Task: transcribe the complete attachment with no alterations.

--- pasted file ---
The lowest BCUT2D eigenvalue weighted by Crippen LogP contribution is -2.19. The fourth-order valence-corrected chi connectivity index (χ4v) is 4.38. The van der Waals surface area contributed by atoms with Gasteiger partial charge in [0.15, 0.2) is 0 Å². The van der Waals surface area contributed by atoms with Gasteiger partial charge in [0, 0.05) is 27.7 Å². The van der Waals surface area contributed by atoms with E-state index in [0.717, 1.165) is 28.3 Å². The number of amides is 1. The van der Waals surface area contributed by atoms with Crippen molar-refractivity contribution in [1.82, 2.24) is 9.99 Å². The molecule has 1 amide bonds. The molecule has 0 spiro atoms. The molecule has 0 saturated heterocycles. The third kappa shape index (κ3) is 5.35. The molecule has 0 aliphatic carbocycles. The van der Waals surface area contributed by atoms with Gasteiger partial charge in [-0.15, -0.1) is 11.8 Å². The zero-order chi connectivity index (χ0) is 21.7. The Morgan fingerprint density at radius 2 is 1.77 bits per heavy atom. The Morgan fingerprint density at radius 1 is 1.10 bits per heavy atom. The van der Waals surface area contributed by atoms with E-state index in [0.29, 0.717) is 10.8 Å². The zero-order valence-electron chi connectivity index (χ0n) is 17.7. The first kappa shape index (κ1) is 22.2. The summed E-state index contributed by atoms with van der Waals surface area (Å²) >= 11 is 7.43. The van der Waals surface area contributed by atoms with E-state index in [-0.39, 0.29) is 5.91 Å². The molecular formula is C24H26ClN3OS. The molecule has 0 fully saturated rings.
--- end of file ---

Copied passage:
The lowest BCUT2D eigenvalue weighted by Crippen LogP contribution is -2.19. The fourth-order valence-corrected chi connectivity index (χ4v) is 4.38. The van der Waals surface area contributed by atoms with Gasteiger partial charge in [0.15, 0.2) is 0 Å². The van der Waals surface area contributed by atoms with Gasteiger partial charge in [0, 0.05) is 27.7 Å². The van der Waals surface area contributed by atoms with E-state index in [0.717, 1.165) is 28.3 Å². The number of amides is 1. The van der Waals surface area contributed by atoms with Crippen molar-refractivity contribution in [1.82, 2.24) is 9.99 Å². The molecule has 1 amide bonds. The molecule has 0 spiro atoms. The molecule has 0 saturated heterocycles. The third kappa shape index (κ3) is 5.35. The molecule has 0 aliphatic carbocycles. The van der Waals surface area contributed by atoms with Gasteiger partial charge in [-0.15, -0.1) is 11.8 Å². The zero-order chi connectivity index (χ0) is 21.7. The Morgan fingerprint density at radius 2 is 1.77 bits per heavy atom. The Morgan fingerprint density at radius 1 is 1.10 bits per heavy atom. The van der Waals surface area contributed by atoms with E-state index in [0.29, 0.717) is 10.8 Å². The zero-order valence-electron chi connectivity index (χ0n) is 17.7. The first kappa shape index (κ1) is 22.2. The summed E-state index contributed by atoms with van der Waals surface area (Å²) >= 11 is 7.43. The van der Waals surface area contributed by atoms with E-state index in [-0.39, 0.29) is 5.91 Å². The molecular formula is C24H26ClN3OS. The molecule has 0 fully saturated rings.